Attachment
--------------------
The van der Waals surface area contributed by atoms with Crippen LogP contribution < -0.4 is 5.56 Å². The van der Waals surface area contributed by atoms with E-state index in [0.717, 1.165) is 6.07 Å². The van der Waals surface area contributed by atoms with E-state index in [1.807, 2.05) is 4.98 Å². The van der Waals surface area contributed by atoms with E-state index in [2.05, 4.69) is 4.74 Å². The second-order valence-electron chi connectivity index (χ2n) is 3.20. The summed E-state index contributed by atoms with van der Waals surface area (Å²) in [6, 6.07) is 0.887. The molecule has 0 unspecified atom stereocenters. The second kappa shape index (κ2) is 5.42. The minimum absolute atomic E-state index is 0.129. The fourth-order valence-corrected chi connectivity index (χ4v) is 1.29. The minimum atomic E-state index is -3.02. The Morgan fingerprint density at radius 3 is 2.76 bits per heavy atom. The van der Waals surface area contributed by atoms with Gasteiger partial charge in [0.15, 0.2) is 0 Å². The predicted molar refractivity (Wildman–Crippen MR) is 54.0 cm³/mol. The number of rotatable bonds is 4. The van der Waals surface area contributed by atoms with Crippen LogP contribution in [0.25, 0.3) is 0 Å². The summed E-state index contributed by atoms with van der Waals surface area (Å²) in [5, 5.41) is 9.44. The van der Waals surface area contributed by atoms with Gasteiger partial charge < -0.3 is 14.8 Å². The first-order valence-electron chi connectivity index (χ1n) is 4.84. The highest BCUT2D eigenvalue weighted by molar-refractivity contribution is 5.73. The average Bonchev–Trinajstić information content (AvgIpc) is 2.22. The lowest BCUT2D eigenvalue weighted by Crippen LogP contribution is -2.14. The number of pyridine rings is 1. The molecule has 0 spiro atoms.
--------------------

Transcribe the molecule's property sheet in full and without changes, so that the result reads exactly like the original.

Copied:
The van der Waals surface area contributed by atoms with Crippen LogP contribution < -0.4 is 5.56 Å². The van der Waals surface area contributed by atoms with E-state index in [0.717, 1.165) is 6.07 Å². The van der Waals surface area contributed by atoms with E-state index in [1.807, 2.05) is 4.98 Å². The van der Waals surface area contributed by atoms with E-state index in [2.05, 4.69) is 4.74 Å². The second-order valence-electron chi connectivity index (χ2n) is 3.20. The summed E-state index contributed by atoms with van der Waals surface area (Å²) in [6, 6.07) is 0.887. The molecule has 0 unspecified atom stereocenters. The second kappa shape index (κ2) is 5.42. The minimum absolute atomic E-state index is 0.129. The fourth-order valence-corrected chi connectivity index (χ4v) is 1.29. The minimum atomic E-state index is -3.02. The Morgan fingerprint density at radius 3 is 2.76 bits per heavy atom. The van der Waals surface area contributed by atoms with Gasteiger partial charge in [0.15, 0.2) is 0 Å². The predicted molar refractivity (Wildman–Crippen MR) is 54.0 cm³/mol. The number of rotatable bonds is 4. The van der Waals surface area contributed by atoms with Crippen LogP contribution in [0.25, 0.3) is 0 Å². The summed E-state index contributed by atoms with van der Waals surface area (Å²) in [5, 5.41) is 9.44. The van der Waals surface area contributed by atoms with Gasteiger partial charge < -0.3 is 14.8 Å². The first-order valence-electron chi connectivity index (χ1n) is 4.84. The highest BCUT2D eigenvalue weighted by molar-refractivity contribution is 5.73. The average Bonchev–Trinajstić information content (AvgIpc) is 2.22. The lowest BCUT2D eigenvalue weighted by Crippen LogP contribution is -2.14. The number of pyridine rings is 1. The molecule has 0 spiro atoms.